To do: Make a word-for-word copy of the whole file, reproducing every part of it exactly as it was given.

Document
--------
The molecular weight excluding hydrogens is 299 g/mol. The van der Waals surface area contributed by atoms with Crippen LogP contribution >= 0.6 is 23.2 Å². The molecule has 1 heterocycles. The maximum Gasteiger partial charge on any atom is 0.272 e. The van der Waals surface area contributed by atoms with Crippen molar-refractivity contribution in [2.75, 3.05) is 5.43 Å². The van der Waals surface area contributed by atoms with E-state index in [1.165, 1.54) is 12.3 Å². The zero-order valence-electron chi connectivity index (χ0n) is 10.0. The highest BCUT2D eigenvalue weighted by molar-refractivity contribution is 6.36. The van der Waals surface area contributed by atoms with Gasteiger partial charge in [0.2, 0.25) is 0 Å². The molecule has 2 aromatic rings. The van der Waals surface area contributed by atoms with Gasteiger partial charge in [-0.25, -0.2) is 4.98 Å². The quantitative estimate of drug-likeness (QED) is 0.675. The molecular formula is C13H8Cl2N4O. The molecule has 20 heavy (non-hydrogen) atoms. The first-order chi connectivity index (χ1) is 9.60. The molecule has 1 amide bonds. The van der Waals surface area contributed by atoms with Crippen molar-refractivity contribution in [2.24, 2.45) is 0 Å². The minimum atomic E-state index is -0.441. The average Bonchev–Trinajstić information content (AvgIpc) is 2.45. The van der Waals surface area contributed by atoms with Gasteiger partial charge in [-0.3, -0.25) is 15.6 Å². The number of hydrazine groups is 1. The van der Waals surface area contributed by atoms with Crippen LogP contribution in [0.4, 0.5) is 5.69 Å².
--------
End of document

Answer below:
The molecular weight excluding hydrogens is 299 g/mol. The van der Waals surface area contributed by atoms with Crippen LogP contribution >= 0.6 is 23.2 Å². The molecule has 1 heterocycles. The maximum Gasteiger partial charge on any atom is 0.272 e. The van der Waals surface area contributed by atoms with Crippen molar-refractivity contribution in [2.75, 3.05) is 5.43 Å². The van der Waals surface area contributed by atoms with E-state index in [1.165, 1.54) is 12.3 Å². The zero-order valence-electron chi connectivity index (χ0n) is 10.0. The highest BCUT2D eigenvalue weighted by molar-refractivity contribution is 6.36. The van der Waals surface area contributed by atoms with Gasteiger partial charge in [0.2, 0.25) is 0 Å². The molecule has 2 aromatic rings. The van der Waals surface area contributed by atoms with Gasteiger partial charge in [-0.25, -0.2) is 4.98 Å². The quantitative estimate of drug-likeness (QED) is 0.675. The molecular formula is C13H8Cl2N4O. The molecule has 20 heavy (non-hydrogen) atoms. The first-order chi connectivity index (χ1) is 9.60. The molecule has 1 amide bonds. The van der Waals surface area contributed by atoms with Crippen molar-refractivity contribution in [2.24, 2.45) is 0 Å². The minimum atomic E-state index is -0.441. The average Bonchev–Trinajstić information content (AvgIpc) is 2.45. The van der Waals surface area contributed by atoms with Gasteiger partial charge in [-0.3, -0.25) is 15.6 Å². The number of hydrazine groups is 1. The van der Waals surface area contributed by atoms with Crippen LogP contribution in [0.4, 0.5) is 5.69 Å².